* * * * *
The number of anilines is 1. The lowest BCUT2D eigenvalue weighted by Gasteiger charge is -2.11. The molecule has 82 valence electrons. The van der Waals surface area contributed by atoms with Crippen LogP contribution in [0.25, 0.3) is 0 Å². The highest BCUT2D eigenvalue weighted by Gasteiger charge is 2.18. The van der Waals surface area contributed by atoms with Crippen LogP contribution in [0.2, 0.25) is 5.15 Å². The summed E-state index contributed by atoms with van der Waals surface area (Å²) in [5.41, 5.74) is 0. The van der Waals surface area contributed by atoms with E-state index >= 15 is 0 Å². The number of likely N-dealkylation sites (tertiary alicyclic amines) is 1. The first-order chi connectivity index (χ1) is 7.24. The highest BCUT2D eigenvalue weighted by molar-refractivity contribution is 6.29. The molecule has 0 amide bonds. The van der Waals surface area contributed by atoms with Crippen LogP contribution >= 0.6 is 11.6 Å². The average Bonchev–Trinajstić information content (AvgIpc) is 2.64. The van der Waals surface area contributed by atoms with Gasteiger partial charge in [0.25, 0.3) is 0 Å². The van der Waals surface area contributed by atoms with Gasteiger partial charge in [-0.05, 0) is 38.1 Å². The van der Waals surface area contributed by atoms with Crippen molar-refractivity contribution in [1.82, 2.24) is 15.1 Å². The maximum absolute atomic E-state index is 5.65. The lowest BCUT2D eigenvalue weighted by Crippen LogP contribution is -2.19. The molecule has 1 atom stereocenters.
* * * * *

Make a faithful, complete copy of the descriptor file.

The number of anilines is 1. The lowest BCUT2D eigenvalue weighted by Gasteiger charge is -2.11. The molecule has 82 valence electrons. The van der Waals surface area contributed by atoms with Crippen LogP contribution in [0.25, 0.3) is 0 Å². The highest BCUT2D eigenvalue weighted by Gasteiger charge is 2.18. The van der Waals surface area contributed by atoms with Crippen LogP contribution in [0.2, 0.25) is 5.15 Å². The summed E-state index contributed by atoms with van der Waals surface area (Å²) in [5.41, 5.74) is 0. The van der Waals surface area contributed by atoms with E-state index >= 15 is 0 Å². The number of likely N-dealkylation sites (tertiary alicyclic amines) is 1. The first-order chi connectivity index (χ1) is 7.24. The highest BCUT2D eigenvalue weighted by molar-refractivity contribution is 6.29. The molecule has 0 amide bonds. The van der Waals surface area contributed by atoms with Crippen LogP contribution >= 0.6 is 11.6 Å². The average Bonchev–Trinajstić information content (AvgIpc) is 2.64. The van der Waals surface area contributed by atoms with Gasteiger partial charge in [0.25, 0.3) is 0 Å². The van der Waals surface area contributed by atoms with Gasteiger partial charge in [-0.05, 0) is 38.1 Å². The van der Waals surface area contributed by atoms with Crippen molar-refractivity contribution in [1.82, 2.24) is 15.1 Å². The maximum absolute atomic E-state index is 5.65. The lowest BCUT2D eigenvalue weighted by Crippen LogP contribution is -2.19. The molecule has 1 atom stereocenters.